Why Court Challenges to Health Reform Will Fail

Virginia's Attorney General, Ken Cuccinelli II, is a man in a big, big hurry. He had promised to challenge the constitutionality of the newly enacted health-care legislation "as soon as the ink is dry" on the president's signature—and less than five minutes after the signing of the bill, Cuccinelli's staff sprinted over to Richmond's federal courthouse with a lawsuit intended to block the measure.

While 13 other state attorneys general also hustled to file a joint lawsuit, in Florida, Cuccinelli opted to file his own suit, tagged to a brand-new Virginia law that provides that "no resident of this Commonwealth … shall be required to obtain or maintain" an insurance policy. In his nine-page complaint, Cuccinelli acknowledges that the federal mandate to which he objects doesn't even kick in until 2014. (Many legal scholars don't believe challenges can be filed before that time.) Speedy Cuccinelli also cops to the fact that his chief objection to the law—that a federal statute is stepping all over a Virginia law—can't readily get past the U.S. Constitution's Supremacy Clause, which expressly states that federal law shall be the "supreme Law of the Land." But Cuccinelli maintains that the Virginia statute doesn't violate the Supremacy Clause because the whole health-reform statute is unconstitutional.

As the state challenges to the president's health-care law have been filed, legal scholars have argued about their probability of success in blogs and on editorial pages. The suit filed by the 13 attorneys general makes a different legal argument from Cuccinelli's and takes aim at the government insurance mandate, taxation authority, and the expansion of Medicaid. Most legal experts agree that these arguments are unlikely to prevail in the courts, and the more candid supporters of the lawsuits acknowledge that they merely hope the courts might be open to long-shot arguments. Given the relative novelty of the individual mandate and the fact that the current Supreme Court is as conservative as it's been in nearly a century, the arguments aren't all completely hopeless. But "lack of hopelessness" isn't usually the basis for filing major lawsuits.

Cuccinelli's claim, however, is coming in for extra-special scorn from scholars on both the right and the left. In a call with reporters, Erwin Chemerinsky, dean of the UC Irvine School of Law, pointed out that, as with the battle over desegregation in the '50s and '60s, "states can't just block the implementation of federal laws." Washington and Lee law professor Tim Jost doesn't believe the attorneys general even have legal standing to bring the suit. And conservatives ranging from President Reagan's solicitor general Charles Fried to former federal-appeals-court judge Michael McConnell have blasted the new state laws that let states opt out of reform as legally "meaningless," "preposterous," and "absurd." As Fried told NPR's Nina Totenberg last week, earlier attempts at "so-called nullification" led to the Civil War.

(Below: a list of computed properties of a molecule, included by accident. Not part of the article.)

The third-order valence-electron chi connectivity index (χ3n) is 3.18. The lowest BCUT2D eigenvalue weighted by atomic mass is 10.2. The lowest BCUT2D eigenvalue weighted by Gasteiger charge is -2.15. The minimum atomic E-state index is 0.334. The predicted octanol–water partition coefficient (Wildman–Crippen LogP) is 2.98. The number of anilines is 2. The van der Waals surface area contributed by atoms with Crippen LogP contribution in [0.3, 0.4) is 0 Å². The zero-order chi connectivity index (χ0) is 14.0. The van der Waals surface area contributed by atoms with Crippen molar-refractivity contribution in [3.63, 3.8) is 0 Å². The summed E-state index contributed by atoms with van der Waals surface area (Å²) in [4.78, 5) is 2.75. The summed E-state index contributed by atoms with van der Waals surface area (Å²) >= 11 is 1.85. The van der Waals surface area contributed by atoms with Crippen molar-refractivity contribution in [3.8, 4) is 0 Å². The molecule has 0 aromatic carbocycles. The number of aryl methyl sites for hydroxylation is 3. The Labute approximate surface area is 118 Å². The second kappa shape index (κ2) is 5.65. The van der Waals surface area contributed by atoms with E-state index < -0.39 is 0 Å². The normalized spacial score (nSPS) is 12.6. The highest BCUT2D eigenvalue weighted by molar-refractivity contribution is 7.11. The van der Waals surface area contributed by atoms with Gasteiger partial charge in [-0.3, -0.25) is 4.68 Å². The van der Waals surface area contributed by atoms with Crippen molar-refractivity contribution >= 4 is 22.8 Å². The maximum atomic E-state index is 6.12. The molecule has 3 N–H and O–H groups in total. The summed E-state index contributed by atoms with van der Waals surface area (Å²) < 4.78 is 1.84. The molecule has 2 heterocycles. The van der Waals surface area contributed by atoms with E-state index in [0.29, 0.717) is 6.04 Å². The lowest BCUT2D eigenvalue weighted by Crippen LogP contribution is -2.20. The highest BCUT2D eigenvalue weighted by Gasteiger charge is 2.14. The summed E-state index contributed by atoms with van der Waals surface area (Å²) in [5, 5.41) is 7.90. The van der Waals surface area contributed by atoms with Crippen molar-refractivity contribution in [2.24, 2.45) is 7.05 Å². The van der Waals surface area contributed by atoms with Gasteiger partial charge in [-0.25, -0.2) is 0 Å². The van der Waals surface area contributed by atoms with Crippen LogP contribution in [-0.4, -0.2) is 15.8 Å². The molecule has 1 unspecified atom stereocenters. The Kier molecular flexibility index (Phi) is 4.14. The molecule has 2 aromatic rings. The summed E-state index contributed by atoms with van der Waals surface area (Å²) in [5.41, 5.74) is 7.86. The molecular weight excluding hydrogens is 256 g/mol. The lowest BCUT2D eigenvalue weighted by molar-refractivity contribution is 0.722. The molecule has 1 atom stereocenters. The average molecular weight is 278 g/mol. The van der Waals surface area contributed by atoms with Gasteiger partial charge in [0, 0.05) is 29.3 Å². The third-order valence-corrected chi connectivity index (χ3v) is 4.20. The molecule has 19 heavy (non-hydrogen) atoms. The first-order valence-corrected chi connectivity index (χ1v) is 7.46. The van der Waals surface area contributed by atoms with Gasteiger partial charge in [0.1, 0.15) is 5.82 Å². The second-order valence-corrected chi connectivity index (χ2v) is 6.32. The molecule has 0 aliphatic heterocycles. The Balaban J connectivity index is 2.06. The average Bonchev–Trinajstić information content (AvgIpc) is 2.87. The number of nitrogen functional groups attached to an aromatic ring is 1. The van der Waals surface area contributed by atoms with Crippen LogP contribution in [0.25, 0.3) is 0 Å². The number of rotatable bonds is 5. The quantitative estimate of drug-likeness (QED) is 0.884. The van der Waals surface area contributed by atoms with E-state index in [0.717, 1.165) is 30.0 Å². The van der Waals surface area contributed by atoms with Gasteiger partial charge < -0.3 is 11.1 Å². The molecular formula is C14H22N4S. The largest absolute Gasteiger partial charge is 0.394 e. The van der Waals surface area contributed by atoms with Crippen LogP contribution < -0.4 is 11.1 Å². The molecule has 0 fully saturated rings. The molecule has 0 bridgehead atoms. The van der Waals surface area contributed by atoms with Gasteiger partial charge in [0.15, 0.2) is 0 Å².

So what was Cuccinelli—who assumed office only a few short weeks ago—thinking, with his quick-draw legal papers full of zingy references to "the failed Clinton administration health care proposal"? Cuccinelli has also filed a suit asking the EPA to reconsider regulating emissions. And he bolstered his renegade image—evidently without bothering to clear it with Virginia Gov. Robert McDonnell—by instructing Virginia universities to remove language related to sexual orientation from their anti-discrimination policies. Following a massive campus backlash, McDonnell issued a reminder to the state workforce that anyone who discriminates based on sexual orientation faces termination. Depending on how you look at it, Cuccinelli either embarrassed his boss into offering a nonbinding but full-throated defense of gay rights in Virginia or is positioning himself as the tea-party foil to McDonnell's kinder, gentler conservative.

In just a few short weeks Cuccinelli has turned himself into the hero of conservative cable news shows, but he's done it with what can be described only as acts of purely aspirational lawyering. When TV pundits or politicians argue about what the Constitution should say, it's one thing. But when an attorney general does it, it's another matter entirely. What Cuccinelli is doing transcends legal activism—with which I have no quarrel—and places him squarely in the world of constitutional yearning. That's a particularly cynical enterprise for someone who preaches fidelity to the law and Constitution as they are written. Cuccinelli was born to run. But the glacially slow legal system in this country rarely rewards the fleetest, or most fearless.

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